Dementia Reversible

Understanding Reversible Dementias

Your 75-year-old father has always been healthy and active. But lately, he forgets names and dates. And he doesn't act quite like himself. You're worried these may be signs of Alzheimer disease, a brain disorder. But these symptoms may not always be Alzheimer disease. If you're concerned about a loved one, talk to a mental health professional. He or she can help find the source of the problem.

What are reversible dementias?

Many factors can cause symptoms that mimic Alzheimer disease. These symptoms are known as reversible dementias. Unlike Alzheimer's disease, they can be cured with proper treatment. Some factors that may lead to reversible dementias include:

  • Depression. People who are depressed feel intense sadness. As a result, they may seem tired, listless, and withdrawn.
  • Medicines. Older adults often take a number of medicines. Sometimes these medicines stay in the body too long. Or, they may interact with each other. This may cause some people to become confused and forgetful.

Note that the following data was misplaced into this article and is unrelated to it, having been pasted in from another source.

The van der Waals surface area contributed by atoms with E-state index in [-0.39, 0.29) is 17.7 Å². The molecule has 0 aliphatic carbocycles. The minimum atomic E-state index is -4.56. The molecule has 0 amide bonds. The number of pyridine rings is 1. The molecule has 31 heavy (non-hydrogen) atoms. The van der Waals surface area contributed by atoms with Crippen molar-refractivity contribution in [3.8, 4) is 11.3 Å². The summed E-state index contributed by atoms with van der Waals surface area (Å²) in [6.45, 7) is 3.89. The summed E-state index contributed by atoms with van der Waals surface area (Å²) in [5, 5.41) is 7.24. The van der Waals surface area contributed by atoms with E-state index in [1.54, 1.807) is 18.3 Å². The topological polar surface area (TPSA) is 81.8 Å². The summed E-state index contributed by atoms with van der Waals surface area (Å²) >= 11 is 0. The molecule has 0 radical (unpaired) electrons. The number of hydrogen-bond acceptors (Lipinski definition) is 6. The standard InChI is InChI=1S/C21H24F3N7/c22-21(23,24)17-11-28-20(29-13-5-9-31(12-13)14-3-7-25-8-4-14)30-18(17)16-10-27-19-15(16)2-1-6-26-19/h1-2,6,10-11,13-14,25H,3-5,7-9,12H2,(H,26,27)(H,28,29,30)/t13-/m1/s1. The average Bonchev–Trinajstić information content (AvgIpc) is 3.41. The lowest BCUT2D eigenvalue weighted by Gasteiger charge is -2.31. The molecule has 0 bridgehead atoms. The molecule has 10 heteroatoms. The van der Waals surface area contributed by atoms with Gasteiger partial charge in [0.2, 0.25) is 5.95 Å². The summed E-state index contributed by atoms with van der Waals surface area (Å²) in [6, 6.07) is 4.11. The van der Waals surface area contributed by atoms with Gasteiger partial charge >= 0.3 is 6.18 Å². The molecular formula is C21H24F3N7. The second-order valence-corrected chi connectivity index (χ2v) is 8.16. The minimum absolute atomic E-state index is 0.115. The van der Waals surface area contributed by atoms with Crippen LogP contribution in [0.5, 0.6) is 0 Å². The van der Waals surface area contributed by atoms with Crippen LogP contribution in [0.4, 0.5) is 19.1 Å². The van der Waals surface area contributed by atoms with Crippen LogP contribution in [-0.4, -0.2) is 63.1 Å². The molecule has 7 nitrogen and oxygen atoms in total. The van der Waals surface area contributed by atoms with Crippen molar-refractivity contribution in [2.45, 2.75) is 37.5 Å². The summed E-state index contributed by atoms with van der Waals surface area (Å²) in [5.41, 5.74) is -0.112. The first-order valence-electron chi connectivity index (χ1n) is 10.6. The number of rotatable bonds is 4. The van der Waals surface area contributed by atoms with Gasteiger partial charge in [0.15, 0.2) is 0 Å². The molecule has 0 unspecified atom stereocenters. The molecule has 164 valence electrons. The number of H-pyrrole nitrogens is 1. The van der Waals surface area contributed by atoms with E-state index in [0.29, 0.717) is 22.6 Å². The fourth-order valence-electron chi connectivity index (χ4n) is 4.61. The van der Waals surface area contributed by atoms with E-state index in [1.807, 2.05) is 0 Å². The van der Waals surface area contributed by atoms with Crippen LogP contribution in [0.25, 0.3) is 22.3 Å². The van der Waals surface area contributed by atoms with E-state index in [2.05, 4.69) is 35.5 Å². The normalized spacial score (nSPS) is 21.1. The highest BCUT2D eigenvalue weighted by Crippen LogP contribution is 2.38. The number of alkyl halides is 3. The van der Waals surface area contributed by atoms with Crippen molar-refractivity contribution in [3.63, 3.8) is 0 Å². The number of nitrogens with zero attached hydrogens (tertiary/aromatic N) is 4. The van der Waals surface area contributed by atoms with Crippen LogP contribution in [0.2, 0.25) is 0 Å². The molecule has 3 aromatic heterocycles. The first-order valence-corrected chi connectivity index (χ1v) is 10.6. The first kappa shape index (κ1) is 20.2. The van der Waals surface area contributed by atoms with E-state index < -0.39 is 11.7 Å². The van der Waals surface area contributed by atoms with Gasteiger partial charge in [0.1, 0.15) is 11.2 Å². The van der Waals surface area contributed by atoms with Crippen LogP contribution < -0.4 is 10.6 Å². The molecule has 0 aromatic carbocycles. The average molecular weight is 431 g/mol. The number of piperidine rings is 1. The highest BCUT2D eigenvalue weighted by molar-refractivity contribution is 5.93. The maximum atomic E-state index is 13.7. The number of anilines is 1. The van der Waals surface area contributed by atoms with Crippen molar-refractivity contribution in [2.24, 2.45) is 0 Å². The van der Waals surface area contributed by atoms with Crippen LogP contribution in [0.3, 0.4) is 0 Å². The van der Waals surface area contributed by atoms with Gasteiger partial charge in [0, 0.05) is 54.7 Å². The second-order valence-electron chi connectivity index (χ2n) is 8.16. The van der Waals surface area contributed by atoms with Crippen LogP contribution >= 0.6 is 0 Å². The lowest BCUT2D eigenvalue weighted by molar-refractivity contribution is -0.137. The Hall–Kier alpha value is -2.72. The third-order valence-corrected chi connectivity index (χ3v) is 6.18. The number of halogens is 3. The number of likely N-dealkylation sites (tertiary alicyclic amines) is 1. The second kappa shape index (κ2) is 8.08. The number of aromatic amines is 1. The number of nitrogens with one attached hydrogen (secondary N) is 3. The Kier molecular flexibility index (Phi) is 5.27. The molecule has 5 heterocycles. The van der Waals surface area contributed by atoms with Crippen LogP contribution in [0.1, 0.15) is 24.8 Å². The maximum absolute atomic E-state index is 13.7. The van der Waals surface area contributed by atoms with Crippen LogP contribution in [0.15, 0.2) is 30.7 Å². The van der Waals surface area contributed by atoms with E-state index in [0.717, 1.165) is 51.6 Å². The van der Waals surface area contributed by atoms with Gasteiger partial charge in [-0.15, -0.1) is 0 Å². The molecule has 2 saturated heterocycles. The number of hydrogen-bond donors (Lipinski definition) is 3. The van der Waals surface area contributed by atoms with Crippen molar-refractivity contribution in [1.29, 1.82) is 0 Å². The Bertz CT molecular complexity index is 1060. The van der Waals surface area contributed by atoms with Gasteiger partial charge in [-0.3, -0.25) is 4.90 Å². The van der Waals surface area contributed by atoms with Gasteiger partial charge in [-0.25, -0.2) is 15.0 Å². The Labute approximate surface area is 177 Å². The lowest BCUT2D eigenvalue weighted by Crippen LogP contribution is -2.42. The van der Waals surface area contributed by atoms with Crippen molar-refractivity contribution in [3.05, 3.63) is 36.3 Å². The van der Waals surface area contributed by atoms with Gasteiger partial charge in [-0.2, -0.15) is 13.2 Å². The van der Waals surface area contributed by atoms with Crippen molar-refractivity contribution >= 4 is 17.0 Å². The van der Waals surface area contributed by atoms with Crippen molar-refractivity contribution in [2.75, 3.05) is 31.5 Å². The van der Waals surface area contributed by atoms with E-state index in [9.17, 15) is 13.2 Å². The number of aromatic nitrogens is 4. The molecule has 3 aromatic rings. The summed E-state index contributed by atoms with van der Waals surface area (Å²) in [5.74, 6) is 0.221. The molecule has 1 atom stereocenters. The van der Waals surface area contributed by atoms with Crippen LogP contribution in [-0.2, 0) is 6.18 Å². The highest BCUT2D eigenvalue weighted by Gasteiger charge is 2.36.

• Poor eating habits. Often, older adults may not feel like eating. It may also be hard for them to chew or digest food. This can lead to poor nutrition, lack of key vitamins such as B12, or to low blood sugar. Both can affect the brain.
  • Heart or lung disease. These problems can prevent the brain from getting enough oxygen.
  • Diseases of the thyroid or other glands. Many glands affect the way people think and feel. Sometimes they don't function as they should. This may cause changes in thought or mood.
  • Illegal drug use
  • Alcohol use

How you can help

Don't ignore mental changes in a parent or other loved one. Sometimes, these changes can be reversed. A mental health professional or local mental health clinic can help.